Nov 22nd, 2009, 03:39 am
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Join Date: Oct 8th, 2006
| | Re: impressed by vs. impressed with
Do you remember posting a question on bored by/with some time ago Beatrix? If you look back at those answers I think you'll find it's the same case here. I think there are two things going on when by/with seem to be interchangeable.
1. When there's a passive involved, it's generally a matter of "agent" or "instrument".
By expresses the agent of the action and with the instrument. That's clear in a sentences like He was killed by a hunter/He was killed with a shotgun.
But sometimes we see the "instrument" as being the the "agent" - so, He was killed by a random bullet. Here, we're not interested in the real, human, agent, so see the bullet itself as the agent.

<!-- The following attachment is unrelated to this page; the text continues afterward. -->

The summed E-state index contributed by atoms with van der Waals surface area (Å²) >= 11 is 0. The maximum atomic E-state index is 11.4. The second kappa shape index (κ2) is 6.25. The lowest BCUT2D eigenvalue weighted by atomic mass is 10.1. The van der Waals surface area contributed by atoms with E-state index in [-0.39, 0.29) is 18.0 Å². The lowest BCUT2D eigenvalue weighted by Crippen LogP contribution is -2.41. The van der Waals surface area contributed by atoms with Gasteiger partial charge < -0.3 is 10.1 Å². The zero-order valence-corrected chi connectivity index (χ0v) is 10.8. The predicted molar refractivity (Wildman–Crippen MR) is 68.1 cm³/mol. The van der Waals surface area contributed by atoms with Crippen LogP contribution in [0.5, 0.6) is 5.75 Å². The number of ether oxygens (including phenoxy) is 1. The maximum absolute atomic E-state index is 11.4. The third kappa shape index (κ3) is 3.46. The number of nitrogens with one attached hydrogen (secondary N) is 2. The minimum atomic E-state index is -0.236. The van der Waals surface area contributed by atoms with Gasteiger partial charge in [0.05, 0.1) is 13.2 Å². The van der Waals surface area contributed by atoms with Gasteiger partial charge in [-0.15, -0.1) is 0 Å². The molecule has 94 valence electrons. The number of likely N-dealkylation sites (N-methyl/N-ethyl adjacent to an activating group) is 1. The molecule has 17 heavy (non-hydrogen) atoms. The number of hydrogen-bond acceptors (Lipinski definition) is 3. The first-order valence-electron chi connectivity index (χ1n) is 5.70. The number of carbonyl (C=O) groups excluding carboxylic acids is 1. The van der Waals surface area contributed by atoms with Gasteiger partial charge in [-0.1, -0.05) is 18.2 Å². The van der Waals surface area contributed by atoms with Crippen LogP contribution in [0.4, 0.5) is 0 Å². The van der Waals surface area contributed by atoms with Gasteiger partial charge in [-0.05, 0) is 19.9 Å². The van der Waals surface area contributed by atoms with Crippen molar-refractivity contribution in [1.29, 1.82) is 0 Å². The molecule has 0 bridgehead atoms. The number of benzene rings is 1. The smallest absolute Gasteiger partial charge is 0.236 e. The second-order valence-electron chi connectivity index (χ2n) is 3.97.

2. When there's an emotional reaction involved we can still talk about the agent using "by"... I was bored/impressed/surprised by the film
or alternatively we can use with/at to express the cause of the reaction - at tends to be used with a noun that really describes an action/event I was surprised at his behaviour / I was surprised at the way the film ended and with when it's a person or object I was delighted with the present / I was bored with the film.
Well, that's what the Communicative Grammar (Leech and Svartvik, Longman) says, and it works in those examples. But it doesn't explain why you can be "bored with" a film, but you can't be "*surprised with" a film.
So no, they aren't always completely interchangeable with every adjective. But I can't quite put my finger on why ... Next time I get my hands on some different grammars, I'll see what they say.